In 2009, Bitcoin, the world’s first cryptocurrency, was born out of frustration following the financial crises that dominated the early days of the new millennium. Trust in the banking system was at an all-time low, and to combat this, an electronic cash system was created, eliminating the need for middlemen. Instead, it relied on immutable, encrypted peer-to-peer transactions that didn’t involve bank or government governance or control, providing an alternative to fiat currency.
Over the next few years, the number of cryptocurrencies grew and, with them, the digital assets market. Today there are an estimated 9000 coins in circulation, and the global market cap (current total value) stands at $1.17 trillion. As a comparison, the global market cap for silver is currently around $1.3 trillion.
As the crypto market grew, so did its reputation as a safe haven for criminals. The system’s intentional anonymity and lack of centralised control attracted money laundering and other illicit activity. Cybercriminals sought to steal crypto from exchanges and wallet providers, leaving investors with empty pockets. The crypto industry provides none of the safeguards available to those who invest in traditional finance, such as deposit insurance which protects consumers’ money should a bank fail.
A series of high-profile hacks and business failures eroded confidence in the crypto industry and attracted the attention of regulators around the globe. Those involved in crypto security have long considered the introduction of regulation to be a positive disrupter that will encourage mass crypto adoption, allowing the industry to mature and achieve its full potential.
Increased trust and confidence
Providing clear rules and guidelines for businesses to follow, especially around protecting investors’ funds, makes investment a more attractive proposition. Traditional finance organisations will be more inclined to diversify into digital assets if they feel it is properly governed.
In the United States, the Securities and Exchange Commission (SEC) has started to make inroads into regulating parts of the digital asset industry. While some of its actions were seen as controversial, they have gone some way towards clarifying the regulatory landscape, especially their decision to classify Bitcoin and Ethereum as commodities, which has legitimised them in the eyes of investors.
A framework that requires organisations to put the safety of investor funds at the forefront of their strategy, implement security measures and provide compensation should customers suffer a loss will mitigate risk and provide a safer place for both consumers and businesses to operate.
In the EU, the first piece of legislation to bring uniform rules for crypto has been passed. Markets in Crypto-Assets (MiCA) Regulation will provide protection for investors, reduce the risk of lost funds, and ensure financial stability. The rules will also provide clarity for crypto service providers, making it easier for them to comply with regulations.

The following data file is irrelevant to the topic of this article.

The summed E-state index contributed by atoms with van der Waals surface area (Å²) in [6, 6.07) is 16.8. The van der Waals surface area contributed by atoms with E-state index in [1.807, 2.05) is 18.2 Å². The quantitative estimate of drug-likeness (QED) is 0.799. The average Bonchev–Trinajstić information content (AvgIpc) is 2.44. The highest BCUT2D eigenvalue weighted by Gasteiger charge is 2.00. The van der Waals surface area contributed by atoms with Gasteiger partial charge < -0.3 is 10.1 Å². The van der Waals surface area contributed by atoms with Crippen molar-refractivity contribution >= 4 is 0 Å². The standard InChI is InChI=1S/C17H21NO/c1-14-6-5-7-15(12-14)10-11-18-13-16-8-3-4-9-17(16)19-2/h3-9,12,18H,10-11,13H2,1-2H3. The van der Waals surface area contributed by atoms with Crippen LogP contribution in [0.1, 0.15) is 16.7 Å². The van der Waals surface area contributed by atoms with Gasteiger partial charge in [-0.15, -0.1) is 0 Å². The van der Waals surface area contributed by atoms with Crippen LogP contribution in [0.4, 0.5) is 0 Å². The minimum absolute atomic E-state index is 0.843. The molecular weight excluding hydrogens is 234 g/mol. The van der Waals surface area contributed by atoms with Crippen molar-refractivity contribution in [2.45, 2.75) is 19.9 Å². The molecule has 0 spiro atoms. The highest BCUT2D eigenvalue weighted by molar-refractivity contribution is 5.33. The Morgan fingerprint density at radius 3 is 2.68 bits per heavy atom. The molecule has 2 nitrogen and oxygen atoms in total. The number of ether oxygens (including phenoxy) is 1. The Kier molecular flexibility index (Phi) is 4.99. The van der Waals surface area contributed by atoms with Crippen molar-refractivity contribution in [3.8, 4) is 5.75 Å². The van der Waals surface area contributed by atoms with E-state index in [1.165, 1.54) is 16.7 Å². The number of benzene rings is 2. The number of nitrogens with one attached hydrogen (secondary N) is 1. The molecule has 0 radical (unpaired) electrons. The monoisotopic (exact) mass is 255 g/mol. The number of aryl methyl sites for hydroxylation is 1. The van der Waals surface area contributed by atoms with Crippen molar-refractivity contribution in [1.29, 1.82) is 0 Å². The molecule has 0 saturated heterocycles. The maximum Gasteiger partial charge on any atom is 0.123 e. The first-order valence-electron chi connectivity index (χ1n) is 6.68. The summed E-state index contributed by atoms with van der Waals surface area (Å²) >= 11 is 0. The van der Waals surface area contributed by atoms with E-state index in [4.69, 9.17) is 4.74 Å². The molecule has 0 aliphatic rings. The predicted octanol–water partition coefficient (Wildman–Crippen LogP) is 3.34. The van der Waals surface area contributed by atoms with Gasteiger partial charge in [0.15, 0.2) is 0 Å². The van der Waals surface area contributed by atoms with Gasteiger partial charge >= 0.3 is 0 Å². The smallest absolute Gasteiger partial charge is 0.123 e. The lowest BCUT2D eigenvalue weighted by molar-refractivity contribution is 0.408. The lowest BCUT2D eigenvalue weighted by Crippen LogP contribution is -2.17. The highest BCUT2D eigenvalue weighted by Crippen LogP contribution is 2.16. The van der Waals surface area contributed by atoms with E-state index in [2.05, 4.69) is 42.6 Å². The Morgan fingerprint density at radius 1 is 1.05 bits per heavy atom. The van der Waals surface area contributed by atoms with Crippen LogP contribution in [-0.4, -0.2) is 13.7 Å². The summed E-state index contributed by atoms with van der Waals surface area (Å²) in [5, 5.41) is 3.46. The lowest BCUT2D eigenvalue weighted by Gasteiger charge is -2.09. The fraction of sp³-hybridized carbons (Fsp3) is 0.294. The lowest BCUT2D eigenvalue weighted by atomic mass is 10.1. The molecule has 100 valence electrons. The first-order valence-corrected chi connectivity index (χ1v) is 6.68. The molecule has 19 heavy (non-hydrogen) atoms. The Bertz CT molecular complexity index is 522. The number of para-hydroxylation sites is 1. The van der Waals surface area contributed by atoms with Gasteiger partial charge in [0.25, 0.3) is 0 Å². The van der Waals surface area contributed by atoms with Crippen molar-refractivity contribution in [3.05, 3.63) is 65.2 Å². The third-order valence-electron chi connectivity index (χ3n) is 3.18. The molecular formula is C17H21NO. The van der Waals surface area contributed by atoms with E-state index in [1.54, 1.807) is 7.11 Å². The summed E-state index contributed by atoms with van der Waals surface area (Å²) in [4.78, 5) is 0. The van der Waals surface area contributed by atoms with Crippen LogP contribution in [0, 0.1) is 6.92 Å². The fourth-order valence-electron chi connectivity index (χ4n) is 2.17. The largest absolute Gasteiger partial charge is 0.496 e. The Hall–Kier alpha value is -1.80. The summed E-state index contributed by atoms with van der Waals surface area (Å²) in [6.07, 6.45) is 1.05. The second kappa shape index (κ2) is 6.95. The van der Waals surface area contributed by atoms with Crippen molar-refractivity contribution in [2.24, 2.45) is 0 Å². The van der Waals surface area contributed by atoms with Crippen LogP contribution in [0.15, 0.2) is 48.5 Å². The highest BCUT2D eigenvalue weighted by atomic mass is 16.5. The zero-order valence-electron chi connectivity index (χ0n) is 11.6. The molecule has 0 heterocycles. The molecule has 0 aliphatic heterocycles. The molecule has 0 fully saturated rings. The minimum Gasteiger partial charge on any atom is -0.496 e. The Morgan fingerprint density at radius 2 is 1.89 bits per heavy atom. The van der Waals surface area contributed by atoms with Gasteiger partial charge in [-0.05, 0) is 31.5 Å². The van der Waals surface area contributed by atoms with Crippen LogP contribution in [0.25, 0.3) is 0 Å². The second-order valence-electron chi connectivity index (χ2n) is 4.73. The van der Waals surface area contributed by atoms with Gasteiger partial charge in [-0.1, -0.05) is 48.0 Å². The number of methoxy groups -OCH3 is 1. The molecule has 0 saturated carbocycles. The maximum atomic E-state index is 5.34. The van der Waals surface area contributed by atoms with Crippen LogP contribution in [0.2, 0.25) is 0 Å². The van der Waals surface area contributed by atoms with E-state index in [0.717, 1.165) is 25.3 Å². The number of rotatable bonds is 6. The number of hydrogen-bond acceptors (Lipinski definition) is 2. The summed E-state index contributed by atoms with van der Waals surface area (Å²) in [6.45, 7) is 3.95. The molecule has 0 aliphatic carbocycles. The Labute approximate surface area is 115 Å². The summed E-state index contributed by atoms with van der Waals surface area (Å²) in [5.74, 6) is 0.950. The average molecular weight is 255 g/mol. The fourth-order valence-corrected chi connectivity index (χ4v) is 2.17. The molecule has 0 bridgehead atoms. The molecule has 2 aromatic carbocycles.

Crypto is no passing fad. While some people mistrust digital assets thanks to sensationalised news stories of hacks and theft (in 2022, illicit activity was less than 0.24% of all crypto transfers) and don’t understand the mechanics behind them, the adoption rate has increased year on year since 2008. With the global ownership rate sitting at around 4.2%, regulation can play a substantial part in helping to increase mass adoption. A secure environment for businesses and consumers will improve confidence and trust in the sector, encouraging the acceptance of crypto as a legitimate investment and payment option.
The Japanese regulator, the Financial Services Agency, has established a registration system for crypto exchanges. The result? Increased transparency in the market as investors find it easier to identify and invest with reputable crypto service providers. Japan now has one of the highest rates of ownership in the world.
Don’t put a round peg into a square hole
More and more crypto service providers are coming out in support of regulation. However, they are united in the opinion that those implementing it must consider the nuances of crypto rather than trying to fit it into current frameworks that are not fit for purpose. For example, traditional financial regulations regulate activity in a particular jurisdiction. Crypto is borderless; transactions can be made anywhere across the globe. This makes it challenging for regulators to enforce and track regulations.
The legal status of crypto is yet to be determined and remains unclear in many countries, leading to confusion about what regulatory bracket they fall under, for example, commodities or securities. Many are of the opinion that crypto should have its own category and be regulated differently from traditional financial offerings.
Cryptocurrency was itself a disrupter in the world of finance, and, ironically, traditional finance control mechanisms are now disrupting the digital asset ecosystem. Arguments about whether regulation will stifle innovation or protect the integrity of the crypto market will continue for the foreseeable; what is clear, however, is that a middle ground must be found quickly for the sector to flourish and prosper.
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